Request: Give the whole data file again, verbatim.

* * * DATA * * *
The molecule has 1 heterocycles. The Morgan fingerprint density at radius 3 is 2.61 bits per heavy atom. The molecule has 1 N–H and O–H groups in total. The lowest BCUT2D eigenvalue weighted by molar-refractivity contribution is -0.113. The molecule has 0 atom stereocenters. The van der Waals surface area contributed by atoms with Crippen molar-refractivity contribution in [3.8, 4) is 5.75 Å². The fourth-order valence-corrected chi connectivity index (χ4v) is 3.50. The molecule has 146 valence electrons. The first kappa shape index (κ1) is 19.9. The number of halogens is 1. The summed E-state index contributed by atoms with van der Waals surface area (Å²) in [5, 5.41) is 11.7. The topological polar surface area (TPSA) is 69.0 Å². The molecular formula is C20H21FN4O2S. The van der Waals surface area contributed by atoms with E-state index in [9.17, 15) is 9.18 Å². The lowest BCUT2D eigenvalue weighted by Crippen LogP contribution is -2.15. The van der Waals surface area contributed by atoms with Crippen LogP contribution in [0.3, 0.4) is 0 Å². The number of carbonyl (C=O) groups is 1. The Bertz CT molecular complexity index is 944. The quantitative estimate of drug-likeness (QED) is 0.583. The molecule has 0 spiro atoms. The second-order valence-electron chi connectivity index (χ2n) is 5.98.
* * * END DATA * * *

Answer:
The molecule has 1 heterocycles. The Morgan fingerprint density at radius 3 is 2.61 bits per heavy atom. The molecule has 1 N–H and O–H groups in total. The lowest BCUT2D eigenvalue weighted by molar-refractivity contribution is -0.113. The molecule has 0 atom stereocenters. The van der Waals surface area contributed by atoms with Crippen molar-refractivity contribution in [3.8, 4) is 5.75 Å². The fourth-order valence-corrected chi connectivity index (χ4v) is 3.50. The molecule has 146 valence electrons. The first kappa shape index (κ1) is 19.9. The number of halogens is 1. The summed E-state index contributed by atoms with van der Waals surface area (Å²) in [5, 5.41) is 11.7. The topological polar surface area (TPSA) is 69.0 Å². The molecular formula is C20H21FN4O2S. The van der Waals surface area contributed by atoms with E-state index in [9.17, 15) is 9.18 Å². The lowest BCUT2D eigenvalue weighted by Crippen LogP contribution is -2.15. The van der Waals surface area contributed by atoms with Crippen LogP contribution in [0.3, 0.4) is 0 Å². The number of carbonyl (C=O) groups is 1. The Bertz CT molecular complexity index is 944. The quantitative estimate of drug-likeness (QED) is 0.583. The molecule has 0 spiro atoms. The second-order valence-electron chi connectivity index (χ2n) is 5.98.